I walked around the foreshore. It hadn’t changed a great deal since my childhood. I remembered the times we had come to the beach as a family, for a picnic, to play on the swings, to watch my father as he demonstrated his swimming prowess. The swings had been replaced by a brightly coloured adventure playground. The Norfolk pines had grown taller. These days few swam in the sea, whose appeal had declined with the development of the port. But the contours of the shore and the bluff were the same.
I could remember once at the beach, my mother in floral bathers, her skin a startling white, a broad-brimmed sun hat which cast a shadow across her face, with her gaze fixed on my father in the sea or,beyond him,to the horizon.
‘If you go in,’ she had warned me, ‘don’t go out of your depth.’
But I had defied her and swum far out, wanting to show her I was growing up, which meant being my own master.
When I returned with the fish and chips, she was in the living room fossicking through boxes of old photos. I could smell something burning in the kitchen. On the stove the potatoes had boiled dry. The pot was glowing. I pulled it aside and turned off the gas.
‘Mum, you’re haven’t been watching your cooking!’
‘Oh,’ she said, when I showed her the blackened pot with its inedible vegetables. She looked dismayed. ‘It’s the first time that’s happened.’
We sat, subdued, at her kitchen table and ate the fish and chips she had forgotten I was buying.
A week later I went to see my sister and told her what had happened. ‘What will we do?’ I asked, genuinely hoping for some inspiration.
‘We’ll do nothing unless she asks for help.’
It was a warning. How dare I suggest we take over our mother’s life! My sister had always been fiercely independent, and no doubt was thinking of how she expected to be treated when she reached old age.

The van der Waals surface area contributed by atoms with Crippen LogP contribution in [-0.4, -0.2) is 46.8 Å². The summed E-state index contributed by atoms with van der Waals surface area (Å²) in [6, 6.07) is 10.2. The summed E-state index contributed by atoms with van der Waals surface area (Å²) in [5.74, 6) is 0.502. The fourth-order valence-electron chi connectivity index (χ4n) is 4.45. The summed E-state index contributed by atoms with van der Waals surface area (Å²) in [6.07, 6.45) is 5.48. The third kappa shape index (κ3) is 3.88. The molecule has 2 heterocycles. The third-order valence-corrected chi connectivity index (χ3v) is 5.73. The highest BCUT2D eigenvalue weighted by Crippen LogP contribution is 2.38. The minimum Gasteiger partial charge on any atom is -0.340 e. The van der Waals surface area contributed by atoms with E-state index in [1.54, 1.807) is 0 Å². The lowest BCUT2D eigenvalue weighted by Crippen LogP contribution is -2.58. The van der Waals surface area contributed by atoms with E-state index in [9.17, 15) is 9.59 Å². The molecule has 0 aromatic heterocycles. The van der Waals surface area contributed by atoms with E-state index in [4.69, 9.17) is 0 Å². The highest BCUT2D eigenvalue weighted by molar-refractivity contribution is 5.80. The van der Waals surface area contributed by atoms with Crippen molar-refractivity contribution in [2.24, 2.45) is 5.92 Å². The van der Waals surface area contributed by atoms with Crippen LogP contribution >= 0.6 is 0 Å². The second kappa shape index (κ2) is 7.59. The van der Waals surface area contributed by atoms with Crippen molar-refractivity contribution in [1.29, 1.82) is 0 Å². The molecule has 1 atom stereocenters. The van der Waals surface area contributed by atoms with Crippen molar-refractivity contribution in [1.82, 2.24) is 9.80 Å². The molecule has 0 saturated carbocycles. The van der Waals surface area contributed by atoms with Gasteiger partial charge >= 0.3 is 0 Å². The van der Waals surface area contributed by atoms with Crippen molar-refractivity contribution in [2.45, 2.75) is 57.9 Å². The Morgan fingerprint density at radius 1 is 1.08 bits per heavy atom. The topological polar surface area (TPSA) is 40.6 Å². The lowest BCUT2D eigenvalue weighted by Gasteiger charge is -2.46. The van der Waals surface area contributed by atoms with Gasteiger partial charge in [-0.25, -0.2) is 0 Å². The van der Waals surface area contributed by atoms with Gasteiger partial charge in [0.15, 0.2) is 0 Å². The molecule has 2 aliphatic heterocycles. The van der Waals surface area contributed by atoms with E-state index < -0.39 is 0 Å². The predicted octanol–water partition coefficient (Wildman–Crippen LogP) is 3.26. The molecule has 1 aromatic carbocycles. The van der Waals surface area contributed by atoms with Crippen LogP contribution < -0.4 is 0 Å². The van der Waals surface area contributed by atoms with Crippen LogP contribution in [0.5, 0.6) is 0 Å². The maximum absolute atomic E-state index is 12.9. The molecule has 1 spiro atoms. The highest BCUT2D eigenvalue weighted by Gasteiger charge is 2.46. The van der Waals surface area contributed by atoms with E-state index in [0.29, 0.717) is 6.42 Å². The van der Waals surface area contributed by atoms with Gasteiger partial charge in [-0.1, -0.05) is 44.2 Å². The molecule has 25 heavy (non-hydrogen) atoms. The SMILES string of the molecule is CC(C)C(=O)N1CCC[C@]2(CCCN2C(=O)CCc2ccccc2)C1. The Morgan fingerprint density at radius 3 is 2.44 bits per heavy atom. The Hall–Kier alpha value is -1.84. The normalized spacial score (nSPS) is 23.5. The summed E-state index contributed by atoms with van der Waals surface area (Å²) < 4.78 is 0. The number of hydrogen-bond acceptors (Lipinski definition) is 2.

‘What if she goes beyond the point where she knows she needs help?’
‘It’d break her heart if we put her in a home.’
‘Do you think that’s what I want?’ I brooded for a while, dreading the future. ‘What’s going to happen to her?’
‘She’ll be fine.She was just having a bad spell. I’ll keep an eye on her.’
‘What, from two hours away? I think she’ll need someone to check on her daily soon.’
She gave me a defiant look. ‘Maybe you should shift closer then.’
Over the next few months there was a series of incidents that my sister found out about, from our mother’s neighbours and family friends.Minor damage to the car when she drove forward instead of reversing from the garage. Then she left a laundry tap on and flooded the house, ruined the carpet but didn’t know what to do about it. The carpet went mouldy, which created a putrid smell throughout the house. She scorched it in places with a bar heater,angled precariously to dry it out. My sister went to see her. There were things in the fridge still going mouldy. Our mother was house proud and now there were dust and grease everywhere. My sister spent a few days with her, cleaning up. Then a couple of weeks later there was a phone call from the police to say our mother had been found wondering around the street in her pyjamas, disorientated.She had told the police she was trying to find the supermarket to buy some cream. It was in the middle of the night when nothing was open and nobody else around.
Her deterioration seemed rapid to me.
The next time I visited I took her to the beach and we sat on a park bench overlooking the foreshore. She reminisced about my father.
‘He was a good swimmer, he was,’ she said.
‘He liked to brag about it.’
I noticed her smile as she nodded. She was silent for a moment, her thoughts as deep and mysterious as the ocean.
‘When do you think he’s coming home?’ she said eventually.
I gaped at her. ‘Mum! He’s dead.’
She glanced at me, puzzled, and then looked away. ‘That’s right, he is,’ she said softly. ‘I wonder what I was thinking.’
‘You’re getting really forgetful.’
‘I’m just getting old, love.’
‘Mum, it hurts me to say this, but you need some help, some care, and my sister and I live too far away.’
‘You want to put me in one of them homes, don’t you?’
‘No, no...’ I paused. My mind was in chaos. ‘But we may not have much choice.’
There was a long silence. We both looked over the sea, she towards the past, I towards tomorrow.
‘The boot is on the other foot, now, I suppose,’ she said softly.